Gold has a history dating back centuries as a means of exchange for the trading of goods before its development into the asset underpinning international currencies through the Gold Standard.
Even though the Gold Standard is no longer used after the fiat system displaced it, central banks still hold substantial gold reserves to back up their respective currencies – with the value of the precious metal accepted around the world.
Gold was used to backup fiat currencies
For over 100 years, the Gold Standard was the monetary system used by major economies of the time in which the value of their currencies was backed up by the equivalent amount in physical gold. After the UK first adopted this system in 1821, Portugal, France and Germany soon followed suit before the US also signed up at the turn of the 20th century.
The gold standard proved a successful way for countries to keep their exchange rates stable and encourage the growth of international trade. It also made trading far less cumbersome with people only needing to carry paper and coins rather than quantities of dense and heavy gold.
During the Gold Standard, gold’s influence on global markets was at its peak. However, in the economic fallout from the two World Wars, governments came under pressure to find new ways to raise funds to repair their damaged economies and chose to move away from the rigid framework of the Standard.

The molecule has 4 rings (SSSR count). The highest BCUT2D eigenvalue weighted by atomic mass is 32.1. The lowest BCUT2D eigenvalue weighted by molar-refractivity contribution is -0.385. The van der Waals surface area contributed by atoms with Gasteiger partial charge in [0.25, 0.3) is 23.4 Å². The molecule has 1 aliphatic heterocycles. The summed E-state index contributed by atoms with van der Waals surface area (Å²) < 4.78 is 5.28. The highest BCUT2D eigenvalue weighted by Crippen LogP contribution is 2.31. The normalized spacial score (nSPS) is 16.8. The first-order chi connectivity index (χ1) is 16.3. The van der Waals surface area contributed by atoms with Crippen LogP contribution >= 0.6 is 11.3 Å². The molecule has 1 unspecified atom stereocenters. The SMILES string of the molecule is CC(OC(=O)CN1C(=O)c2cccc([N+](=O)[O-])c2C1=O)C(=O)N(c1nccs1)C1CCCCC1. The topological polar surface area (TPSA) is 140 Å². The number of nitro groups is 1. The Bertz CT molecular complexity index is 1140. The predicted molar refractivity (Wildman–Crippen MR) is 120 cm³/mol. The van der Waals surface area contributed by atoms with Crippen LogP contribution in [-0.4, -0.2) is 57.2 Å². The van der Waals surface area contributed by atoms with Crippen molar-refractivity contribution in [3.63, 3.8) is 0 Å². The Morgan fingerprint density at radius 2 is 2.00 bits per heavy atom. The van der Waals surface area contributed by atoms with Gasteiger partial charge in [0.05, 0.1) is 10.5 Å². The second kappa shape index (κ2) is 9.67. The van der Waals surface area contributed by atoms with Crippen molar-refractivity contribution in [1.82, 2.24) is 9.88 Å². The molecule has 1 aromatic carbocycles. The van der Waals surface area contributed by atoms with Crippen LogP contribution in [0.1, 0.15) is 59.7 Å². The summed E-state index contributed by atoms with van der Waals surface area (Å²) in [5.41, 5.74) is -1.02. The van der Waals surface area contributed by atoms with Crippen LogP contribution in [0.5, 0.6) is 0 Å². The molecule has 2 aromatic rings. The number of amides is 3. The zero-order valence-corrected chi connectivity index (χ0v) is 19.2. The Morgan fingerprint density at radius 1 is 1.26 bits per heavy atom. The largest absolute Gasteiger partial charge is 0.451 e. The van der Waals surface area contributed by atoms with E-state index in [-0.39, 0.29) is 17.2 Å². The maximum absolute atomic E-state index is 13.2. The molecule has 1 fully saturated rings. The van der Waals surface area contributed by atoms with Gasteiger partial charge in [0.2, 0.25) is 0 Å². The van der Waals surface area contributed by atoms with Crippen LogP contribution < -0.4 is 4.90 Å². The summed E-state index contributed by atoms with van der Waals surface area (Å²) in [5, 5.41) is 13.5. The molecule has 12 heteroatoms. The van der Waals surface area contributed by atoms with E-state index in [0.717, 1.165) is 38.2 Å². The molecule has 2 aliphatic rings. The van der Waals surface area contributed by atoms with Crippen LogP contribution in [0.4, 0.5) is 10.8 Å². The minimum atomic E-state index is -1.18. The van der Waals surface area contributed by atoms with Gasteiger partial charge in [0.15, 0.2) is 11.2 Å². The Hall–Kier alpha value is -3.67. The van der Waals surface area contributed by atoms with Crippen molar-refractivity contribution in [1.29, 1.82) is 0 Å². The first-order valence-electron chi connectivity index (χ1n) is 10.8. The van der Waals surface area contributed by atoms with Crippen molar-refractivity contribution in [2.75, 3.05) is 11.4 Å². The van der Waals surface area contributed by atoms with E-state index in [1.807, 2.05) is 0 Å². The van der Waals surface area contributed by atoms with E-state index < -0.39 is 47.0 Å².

Gradually, more and more countries left the Gold Standard before US President Richard Nixon effectively abolished the system with his 1971 decree declaring that foreign governments would no longer be able to exchange US dollars for gold.
Hedge against inflation
A key attraction of the Gold Standard was that it provided a clear limit on the amount of money that could be in circulation, and therefore provided a good hedge against inflation. While the move away from the Gold Standard has freed up governments to inject much more capital into their economies and enable huge growth over the last 50 years, it has also removed this natural peg against runaway inflation.
For individual investors, gold can still play a role as a hedge against inflation with an ounce of gold shown to have retained similar buying power even with the adoption of the current fiat-based currency system.
The amount of gold in the world remains finite. The vast majority of the metal that has been mined remains in existence today, as well as its ability to be melted and reused to make a new bar, coin or item of jewellery – ensuring that golden assets endure through generations.
This finite nature of gold supply makes it, alongside the commodities sector more broadly, a useful tool to protect an investor’s portfolio at times of rising consumer prices. It has been interesting to note gold’s reaction in 2022, a year in which inflation hit multi-decade highs and tested gold’s role as an inflation hedge. The precious metal suffered against ever-increasing interest rates by central banks around the world with physical gold not producing a yield, with other interest-bearing assets proving more attractive in its place.